BeehiveBy beehive.govt.nz
    6 days ago
  • Long-term home of the Independent Children’s Monitor identified
    The Independent Children’s Monitor (Te Mana Whakamaru Tamariki Motuhake), which is currently located within the Ministry of Social Development (MSD), will become its own departmental agency within Government. “Following the recommendations of several reviews, Cabinet agreed in 2019 to build a significantly expanded independent monitor for children in care,” Carmel ...
    BeehiveBy beehive.govt.nz
    6 days ago
  • Racing Integrity Board members announced
    The new Racing Integrity Board will be up and running from July 1 to ensure high standards of animal welfare, integrity and professionalism in the racing industry. Racing Minister Grant Robertson today announced the appointments to the new Board: Sir Bruce Robertson KNZM – Chair Kristy McDonald ONZM QC Penelope ...
    BeehiveBy beehive.govt.nz
    6 days ago
  • Govt crackdown on organised crime continues
    A major operation against multiple organised crime groups with international links will make a significant dent in drug harm and violent offending linked to organised crime networks, Police Minister Poto Williams says. “I want to take an opportunity to congratulate the Police for their role in Operation Trojan Shield. This ...
    BeehiveBy beehive.govt.nz
    6 days ago
  • Farm planning framework supports farmers into the future
    A new framework, agreed between Government and industry, will make it easier for farmers and growers to integrate future greenhouse gas emissions and freshwater regulatory requirements into their farm planning, Agriculture Minister Damien O’Connor said. “The Good Farm Planning Principles Guide out today, provides guidance for how farmers can organise ...
    BeehiveBy beehive.govt.nz
    6 days ago
  • Enhanced Task Force Green Approved for Canterbury
    The Government has activated Enhanced Taskforce Green (ETFG) in response to the Canterbury floods. The Minister of Social Development and Employment, Hon Carmel Sepuloni says $500,000 will be made available to help with the clean-up. The flooding in Canterbury has been a significant and adverse event damaging farmland, homes, roads ...
    BeehiveBy beehive.govt.nz
    6 days ago
  • Connecting rangatahi to the soil
    A Jobs for Nature project to raise 480,000 native plants in nurseries across South Auckland will provide work for communities disproportionately affected by the economic impacts of COVID-19, Acting Conservation Minister Ayesha Verrall says. The Mana in Kaimahi project is being run by Te Whāngai Trust Board and will establish ...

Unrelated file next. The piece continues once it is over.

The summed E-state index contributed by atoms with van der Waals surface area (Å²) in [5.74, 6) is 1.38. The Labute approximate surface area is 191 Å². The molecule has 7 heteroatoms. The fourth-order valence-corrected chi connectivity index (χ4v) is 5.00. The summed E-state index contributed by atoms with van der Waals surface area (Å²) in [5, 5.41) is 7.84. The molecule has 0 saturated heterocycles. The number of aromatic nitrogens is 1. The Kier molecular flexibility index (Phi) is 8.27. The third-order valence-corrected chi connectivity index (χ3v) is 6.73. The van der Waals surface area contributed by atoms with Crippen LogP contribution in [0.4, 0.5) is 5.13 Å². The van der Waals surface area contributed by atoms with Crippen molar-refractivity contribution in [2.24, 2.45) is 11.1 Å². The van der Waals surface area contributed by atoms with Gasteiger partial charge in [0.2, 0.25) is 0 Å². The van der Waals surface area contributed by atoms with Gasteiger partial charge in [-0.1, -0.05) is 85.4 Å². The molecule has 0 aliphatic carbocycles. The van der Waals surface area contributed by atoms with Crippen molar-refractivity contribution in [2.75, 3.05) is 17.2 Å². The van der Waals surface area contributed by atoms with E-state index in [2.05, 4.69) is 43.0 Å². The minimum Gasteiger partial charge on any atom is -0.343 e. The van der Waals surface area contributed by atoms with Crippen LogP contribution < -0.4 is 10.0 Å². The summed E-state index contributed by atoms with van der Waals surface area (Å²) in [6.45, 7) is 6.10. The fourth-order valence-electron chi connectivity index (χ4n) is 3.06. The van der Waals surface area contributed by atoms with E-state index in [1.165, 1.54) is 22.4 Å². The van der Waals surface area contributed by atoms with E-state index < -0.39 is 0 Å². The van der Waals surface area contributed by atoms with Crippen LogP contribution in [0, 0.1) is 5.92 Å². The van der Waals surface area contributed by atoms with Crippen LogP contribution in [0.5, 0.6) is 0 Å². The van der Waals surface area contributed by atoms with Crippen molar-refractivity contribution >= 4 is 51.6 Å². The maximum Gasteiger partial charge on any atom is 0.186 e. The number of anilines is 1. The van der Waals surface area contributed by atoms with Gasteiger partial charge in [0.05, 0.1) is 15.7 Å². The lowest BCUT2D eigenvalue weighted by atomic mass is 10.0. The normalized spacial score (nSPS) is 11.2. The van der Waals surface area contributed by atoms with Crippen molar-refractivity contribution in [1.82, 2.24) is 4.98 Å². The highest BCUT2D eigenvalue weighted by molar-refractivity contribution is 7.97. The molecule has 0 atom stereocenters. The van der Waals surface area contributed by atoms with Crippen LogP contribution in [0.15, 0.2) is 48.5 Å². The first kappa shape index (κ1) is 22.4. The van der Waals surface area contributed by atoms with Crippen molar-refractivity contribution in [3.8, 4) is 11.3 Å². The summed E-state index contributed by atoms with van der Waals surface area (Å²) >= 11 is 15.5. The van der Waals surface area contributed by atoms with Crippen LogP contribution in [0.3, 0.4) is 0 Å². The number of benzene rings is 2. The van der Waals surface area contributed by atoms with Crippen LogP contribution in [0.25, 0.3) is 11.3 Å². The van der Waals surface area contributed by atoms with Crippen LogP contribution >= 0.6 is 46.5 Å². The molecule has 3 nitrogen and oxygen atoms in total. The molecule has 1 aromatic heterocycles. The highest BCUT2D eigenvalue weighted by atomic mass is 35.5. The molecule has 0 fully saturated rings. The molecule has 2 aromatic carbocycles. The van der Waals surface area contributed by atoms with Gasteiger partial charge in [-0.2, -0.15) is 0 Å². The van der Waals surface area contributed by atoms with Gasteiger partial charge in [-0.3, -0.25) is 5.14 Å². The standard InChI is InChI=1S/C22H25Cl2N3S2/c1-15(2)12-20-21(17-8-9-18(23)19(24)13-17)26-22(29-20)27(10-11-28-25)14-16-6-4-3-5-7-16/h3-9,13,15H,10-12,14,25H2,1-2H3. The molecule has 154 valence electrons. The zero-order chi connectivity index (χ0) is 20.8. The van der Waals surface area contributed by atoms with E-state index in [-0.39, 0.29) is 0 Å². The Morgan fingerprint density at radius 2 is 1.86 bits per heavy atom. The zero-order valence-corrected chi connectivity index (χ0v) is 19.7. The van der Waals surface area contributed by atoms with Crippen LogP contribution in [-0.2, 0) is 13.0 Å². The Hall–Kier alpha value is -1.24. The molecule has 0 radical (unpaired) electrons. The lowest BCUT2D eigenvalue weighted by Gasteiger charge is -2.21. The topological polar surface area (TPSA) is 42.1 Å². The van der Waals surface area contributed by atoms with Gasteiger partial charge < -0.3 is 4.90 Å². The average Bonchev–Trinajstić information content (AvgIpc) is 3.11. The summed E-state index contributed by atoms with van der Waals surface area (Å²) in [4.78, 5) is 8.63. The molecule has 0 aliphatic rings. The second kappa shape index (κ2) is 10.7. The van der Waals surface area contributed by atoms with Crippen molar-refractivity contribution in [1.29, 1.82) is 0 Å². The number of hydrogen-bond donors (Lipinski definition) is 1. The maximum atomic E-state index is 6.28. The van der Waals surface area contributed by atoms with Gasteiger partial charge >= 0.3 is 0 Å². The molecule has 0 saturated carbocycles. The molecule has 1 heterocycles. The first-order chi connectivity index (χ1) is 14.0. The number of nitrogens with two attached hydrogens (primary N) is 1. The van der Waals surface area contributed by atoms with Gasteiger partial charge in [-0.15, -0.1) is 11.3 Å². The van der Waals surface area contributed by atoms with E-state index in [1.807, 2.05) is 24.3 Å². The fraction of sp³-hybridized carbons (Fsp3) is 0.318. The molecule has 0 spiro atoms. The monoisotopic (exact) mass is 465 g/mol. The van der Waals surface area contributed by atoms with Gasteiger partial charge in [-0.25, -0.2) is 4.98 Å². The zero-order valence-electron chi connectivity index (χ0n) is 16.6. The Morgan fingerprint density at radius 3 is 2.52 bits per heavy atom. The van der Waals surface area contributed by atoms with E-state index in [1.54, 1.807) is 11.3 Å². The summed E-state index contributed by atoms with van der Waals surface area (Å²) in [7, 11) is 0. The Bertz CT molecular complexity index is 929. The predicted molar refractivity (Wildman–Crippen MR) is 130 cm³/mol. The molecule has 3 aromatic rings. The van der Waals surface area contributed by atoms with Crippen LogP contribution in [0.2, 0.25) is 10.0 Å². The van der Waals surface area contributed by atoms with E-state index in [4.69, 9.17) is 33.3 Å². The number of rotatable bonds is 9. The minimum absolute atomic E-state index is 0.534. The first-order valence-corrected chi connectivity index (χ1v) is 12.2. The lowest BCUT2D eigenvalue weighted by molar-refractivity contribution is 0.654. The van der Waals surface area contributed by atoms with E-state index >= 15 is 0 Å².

BeehiveBy beehive.govt.nz
    7 days ago
  • Roll out of high-resolution elevation mapping begins
    The first tranche of mapping data from the Provincial Growth Fund (PGF)-LiDAR project is now available to the public from Toitū Te Whenua Land Information New Zealand. LiDAR data, which creates 3D baseline elevation information, will deliver multiple uses over the coming decades to councils and regional industries. “This mapping ...
    BeehiveBy beehive.govt.nz
    1 week ago
  • Champions of Pacific education rewarded in Queen’s Birthday Honours
    Minister for Pacific Peoples, Aupito William Sio said the Queen’s Birthday 2021 Honours list show that across Aotearoa New Zealand there were many champions of Pacific education. “Education is so vital to the success of Pacific people that it’s truly fitting that a number of educators have been honoured this ...
    BeehiveBy beehive.govt.nz
    1 week ago
  • PM congratulates Queen’s Birthday Honours recipients
    Prime Minister Jacinda Ardern has added her congratulations to the New Zealanders recognised for their contributions to their communities and the country in the Queen’s Birthday 2021 Honours List. “This group represents decades of services across many areas, and those honoured highlight how many New Zealanders are going above and ...
    BeehiveBy beehive.govt.nz
    1 week ago
  • Change of status for Rangiriri kura
    A change of status for Te Kura o Rangiriri sees it become a designated character school within the Māori-medium network, Associate Minister of Education Kelvin Davis announced today. “This kura has been providing Māori immersion learning since 2003 in the historic town of Rangiriri, so I’m delighted that it is ...
    BeehiveBy beehive.govt.nz
    1 week ago
  • APEC trade ministers’ unite on COVID-19 vaccine steps and rejuvenating the WTO
    APEC trade ministers today committed to speeding up the cross-border flow of vaccines and related goods to fight the COVID-19 pandemic. This followed the completion of the APEC Ministers Responsible for Trade Meeting chaired by Minister for Trade and Export Growth Damien O’Connor early this morning. “As we face the ...
    BeehiveBy beehive.govt.nz
    1 week ago